Born in Cork in 1880, Frank Browne came from a prominent family in that city. His grandfather, James Hegarty, was Lord Mayor, and his uncle, Robert Browne, was Bishop of Cloyne for 41 years. His schooldays were spent at Christian Brothers' College, Cork, the Bower Convent, Athlone, Belvedere College , Dublin, and Castleknock College, Dublin. When Frank left school in 1897 he set out on a Grand Tour of Europe. The resultant images were the first shots in a salvo of photographic activity that would still be reverberating 100 years later.
On his return from the continent Frank joined the Jesuits. After two years in the novitiate, he attended the Royal University in Dublin where he spent three years in the same class as his fellow Belvederian, James Joyce.
From 1903 to 1906 he studied philosophy in Chieri, near Turin, and then returned to the desks of Belvedere College where he taught for five years. During the first of these (1906), he founded The Belvederian (the college annual) and the Camera Club; both still exist.
From 1911 to 1916, Frank Browne studied Theology at Milltown Park in Dublin. It was during this period that his Uncle Robert (the Bishop of Cloyne) sent him an unusual present: a ticket for the first legs of the maiden voyage of the Titanic, sailing from Southampton to Cherbourg and then on to Queenstown (Cobh), Co Cork, Ireland.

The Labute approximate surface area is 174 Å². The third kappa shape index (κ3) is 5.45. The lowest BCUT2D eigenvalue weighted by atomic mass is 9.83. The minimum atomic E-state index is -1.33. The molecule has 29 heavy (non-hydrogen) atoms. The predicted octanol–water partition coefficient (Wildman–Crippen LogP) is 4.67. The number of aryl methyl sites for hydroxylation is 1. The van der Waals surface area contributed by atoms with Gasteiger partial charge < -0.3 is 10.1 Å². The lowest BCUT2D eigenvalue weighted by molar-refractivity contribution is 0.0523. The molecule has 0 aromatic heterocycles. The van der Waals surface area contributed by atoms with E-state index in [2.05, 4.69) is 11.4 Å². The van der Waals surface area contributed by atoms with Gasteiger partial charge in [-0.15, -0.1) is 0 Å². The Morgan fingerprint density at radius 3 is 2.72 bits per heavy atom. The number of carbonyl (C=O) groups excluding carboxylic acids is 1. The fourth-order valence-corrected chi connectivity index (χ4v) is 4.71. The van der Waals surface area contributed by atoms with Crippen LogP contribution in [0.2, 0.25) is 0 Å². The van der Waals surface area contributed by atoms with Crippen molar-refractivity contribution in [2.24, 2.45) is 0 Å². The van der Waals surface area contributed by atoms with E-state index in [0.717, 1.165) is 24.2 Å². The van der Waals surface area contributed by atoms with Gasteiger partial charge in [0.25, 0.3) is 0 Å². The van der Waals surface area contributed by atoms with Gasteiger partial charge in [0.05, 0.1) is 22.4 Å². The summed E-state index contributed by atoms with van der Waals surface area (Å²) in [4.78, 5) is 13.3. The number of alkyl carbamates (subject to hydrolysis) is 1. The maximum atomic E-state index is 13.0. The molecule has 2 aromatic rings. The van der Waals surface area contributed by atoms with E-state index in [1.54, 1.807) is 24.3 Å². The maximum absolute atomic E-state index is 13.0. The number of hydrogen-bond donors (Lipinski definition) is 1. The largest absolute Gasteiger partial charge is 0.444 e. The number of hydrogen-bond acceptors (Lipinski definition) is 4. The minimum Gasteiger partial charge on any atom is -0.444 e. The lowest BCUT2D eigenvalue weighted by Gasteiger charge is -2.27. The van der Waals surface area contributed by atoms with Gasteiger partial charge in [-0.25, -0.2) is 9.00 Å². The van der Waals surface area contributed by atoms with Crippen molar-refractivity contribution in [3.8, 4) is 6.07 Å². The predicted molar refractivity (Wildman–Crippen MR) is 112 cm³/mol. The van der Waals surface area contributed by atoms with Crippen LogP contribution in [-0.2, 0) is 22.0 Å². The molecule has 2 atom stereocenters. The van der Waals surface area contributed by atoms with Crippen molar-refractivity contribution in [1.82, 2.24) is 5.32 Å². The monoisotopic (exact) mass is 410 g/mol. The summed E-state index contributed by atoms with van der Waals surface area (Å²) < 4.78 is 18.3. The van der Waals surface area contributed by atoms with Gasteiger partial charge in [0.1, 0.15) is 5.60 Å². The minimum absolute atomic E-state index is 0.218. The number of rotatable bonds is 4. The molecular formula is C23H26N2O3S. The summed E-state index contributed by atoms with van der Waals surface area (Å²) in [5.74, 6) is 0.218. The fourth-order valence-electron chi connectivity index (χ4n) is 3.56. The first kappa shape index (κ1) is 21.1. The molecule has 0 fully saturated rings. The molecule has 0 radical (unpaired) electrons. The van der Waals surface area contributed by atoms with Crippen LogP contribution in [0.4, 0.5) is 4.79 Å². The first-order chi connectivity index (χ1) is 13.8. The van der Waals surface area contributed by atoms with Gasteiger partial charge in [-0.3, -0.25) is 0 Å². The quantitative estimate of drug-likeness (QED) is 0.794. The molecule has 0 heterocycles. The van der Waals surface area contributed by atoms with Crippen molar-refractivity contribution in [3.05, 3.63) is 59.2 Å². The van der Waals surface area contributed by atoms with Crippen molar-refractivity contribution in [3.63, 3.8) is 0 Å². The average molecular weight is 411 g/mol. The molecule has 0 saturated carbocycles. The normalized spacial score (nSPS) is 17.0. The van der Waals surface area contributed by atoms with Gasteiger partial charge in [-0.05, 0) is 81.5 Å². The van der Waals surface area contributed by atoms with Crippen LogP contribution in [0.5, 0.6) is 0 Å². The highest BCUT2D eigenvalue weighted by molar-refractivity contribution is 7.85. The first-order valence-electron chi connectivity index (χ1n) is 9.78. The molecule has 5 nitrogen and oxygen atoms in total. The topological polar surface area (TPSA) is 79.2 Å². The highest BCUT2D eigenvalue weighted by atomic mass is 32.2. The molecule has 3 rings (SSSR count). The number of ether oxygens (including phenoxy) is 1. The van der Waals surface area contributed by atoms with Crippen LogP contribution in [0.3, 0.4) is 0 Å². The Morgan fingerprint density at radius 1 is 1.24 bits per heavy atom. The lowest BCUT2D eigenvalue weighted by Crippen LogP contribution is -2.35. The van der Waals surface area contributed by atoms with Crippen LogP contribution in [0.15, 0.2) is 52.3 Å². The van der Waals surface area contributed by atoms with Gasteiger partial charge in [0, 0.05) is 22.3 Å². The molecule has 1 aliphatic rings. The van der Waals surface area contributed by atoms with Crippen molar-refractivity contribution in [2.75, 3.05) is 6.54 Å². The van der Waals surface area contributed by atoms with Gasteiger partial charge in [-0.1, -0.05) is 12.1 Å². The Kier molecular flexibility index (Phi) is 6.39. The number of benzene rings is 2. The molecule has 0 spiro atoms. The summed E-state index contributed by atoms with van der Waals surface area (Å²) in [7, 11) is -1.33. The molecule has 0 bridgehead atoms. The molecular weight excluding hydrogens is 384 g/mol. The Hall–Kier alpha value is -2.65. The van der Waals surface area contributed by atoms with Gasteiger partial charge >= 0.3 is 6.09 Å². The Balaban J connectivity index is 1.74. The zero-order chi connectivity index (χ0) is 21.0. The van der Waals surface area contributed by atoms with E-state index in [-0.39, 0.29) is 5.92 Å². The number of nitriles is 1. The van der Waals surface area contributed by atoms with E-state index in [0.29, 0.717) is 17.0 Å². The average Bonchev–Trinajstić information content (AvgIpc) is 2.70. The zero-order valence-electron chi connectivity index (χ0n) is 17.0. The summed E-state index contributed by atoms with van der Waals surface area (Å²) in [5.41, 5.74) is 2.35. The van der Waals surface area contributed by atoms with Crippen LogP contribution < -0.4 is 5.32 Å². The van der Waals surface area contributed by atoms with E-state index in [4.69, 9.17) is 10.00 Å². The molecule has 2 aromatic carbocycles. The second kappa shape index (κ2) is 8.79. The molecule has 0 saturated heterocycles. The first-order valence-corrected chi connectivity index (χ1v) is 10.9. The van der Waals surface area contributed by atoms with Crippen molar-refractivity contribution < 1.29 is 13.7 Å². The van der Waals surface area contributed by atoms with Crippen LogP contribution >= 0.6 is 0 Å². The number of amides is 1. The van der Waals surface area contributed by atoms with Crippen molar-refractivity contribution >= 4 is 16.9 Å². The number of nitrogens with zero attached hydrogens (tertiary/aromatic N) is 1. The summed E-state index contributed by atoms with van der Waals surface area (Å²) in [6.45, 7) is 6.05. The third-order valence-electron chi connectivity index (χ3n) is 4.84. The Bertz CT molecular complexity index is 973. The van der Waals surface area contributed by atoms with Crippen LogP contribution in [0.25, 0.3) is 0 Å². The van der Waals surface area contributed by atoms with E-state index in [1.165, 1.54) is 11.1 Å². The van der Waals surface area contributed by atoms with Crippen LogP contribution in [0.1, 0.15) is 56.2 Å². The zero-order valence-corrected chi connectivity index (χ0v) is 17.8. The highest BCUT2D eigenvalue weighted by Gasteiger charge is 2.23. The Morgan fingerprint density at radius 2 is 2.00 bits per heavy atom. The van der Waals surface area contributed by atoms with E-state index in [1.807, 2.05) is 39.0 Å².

While on board, an American millionaire offered to pay his way for the rest of the voyage to New York. On being apprised of this suggestion, Frank's Jesuit Superior cabled Queenstown saying, succinctly,"GET OFF THAT SHIP---PROVINCIAL".
After the tragedy, Frank Browne's photographs appeared on the front pages of newspapers around the world. He had taken the last picture of Captain Smith and the only one ever taken in the Marconi room. His series starts at Waterloo Station with the "Titanic Special" and documents the activities of passengers and crew aboard this unique ship, concluding with the anchor being raised from the water for the last time.